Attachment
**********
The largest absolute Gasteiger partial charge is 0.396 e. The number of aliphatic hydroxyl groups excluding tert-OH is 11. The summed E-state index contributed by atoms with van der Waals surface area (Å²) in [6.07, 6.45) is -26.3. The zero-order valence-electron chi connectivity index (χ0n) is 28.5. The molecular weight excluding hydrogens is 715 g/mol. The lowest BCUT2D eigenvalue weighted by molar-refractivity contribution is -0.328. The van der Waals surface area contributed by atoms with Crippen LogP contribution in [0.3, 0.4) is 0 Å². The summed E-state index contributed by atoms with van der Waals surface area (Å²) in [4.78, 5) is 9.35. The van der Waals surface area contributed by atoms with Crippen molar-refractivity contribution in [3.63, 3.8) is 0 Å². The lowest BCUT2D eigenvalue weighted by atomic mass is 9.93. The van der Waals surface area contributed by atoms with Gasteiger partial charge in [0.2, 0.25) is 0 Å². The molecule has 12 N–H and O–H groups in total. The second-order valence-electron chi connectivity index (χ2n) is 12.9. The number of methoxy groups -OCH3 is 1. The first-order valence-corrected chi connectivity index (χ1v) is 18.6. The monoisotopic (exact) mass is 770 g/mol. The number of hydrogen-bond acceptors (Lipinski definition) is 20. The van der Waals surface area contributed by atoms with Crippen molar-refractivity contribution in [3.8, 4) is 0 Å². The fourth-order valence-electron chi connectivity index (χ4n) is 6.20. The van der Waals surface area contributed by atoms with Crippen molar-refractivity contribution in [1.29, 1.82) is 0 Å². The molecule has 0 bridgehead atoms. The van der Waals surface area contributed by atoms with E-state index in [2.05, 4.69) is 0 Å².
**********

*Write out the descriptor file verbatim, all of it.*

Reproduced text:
The largest absolute Gasteiger partial charge is 0.396 e. The number of aliphatic hydroxyl groups excluding tert-OH is 11. The summed E-state index contributed by atoms with van der Waals surface area (Å²) in [6.07, 6.45) is -26.3. The zero-order valence-electron chi connectivity index (χ0n) is 28.5. The molecular weight excluding hydrogens is 715 g/mol. The lowest BCUT2D eigenvalue weighted by molar-refractivity contribution is -0.328. The van der Waals surface area contributed by atoms with Crippen LogP contribution in [0.3, 0.4) is 0 Å². The summed E-state index contributed by atoms with van der Waals surface area (Å²) in [4.78, 5) is 9.35. The van der Waals surface area contributed by atoms with Crippen molar-refractivity contribution in [3.63, 3.8) is 0 Å². The lowest BCUT2D eigenvalue weighted by atomic mass is 9.93. The van der Waals surface area contributed by atoms with Gasteiger partial charge in [0.2, 0.25) is 0 Å². The molecule has 12 N–H and O–H groups in total. The second-order valence-electron chi connectivity index (χ2n) is 12.9. The number of methoxy groups -OCH3 is 1. The first-order valence-corrected chi connectivity index (χ1v) is 18.6. The monoisotopic (exact) mass is 770 g/mol. The number of hydrogen-bond acceptors (Lipinski definition) is 20. The van der Waals surface area contributed by atoms with Crippen molar-refractivity contribution in [3.8, 4) is 0 Å². The fourth-order valence-electron chi connectivity index (χ4n) is 6.20. The van der Waals surface area contributed by atoms with Crippen molar-refractivity contribution in [1.29, 1.82) is 0 Å². The molecule has 0 bridgehead atoms. The van der Waals surface area contributed by atoms with E-state index in [2.05, 4.69) is 0 Å².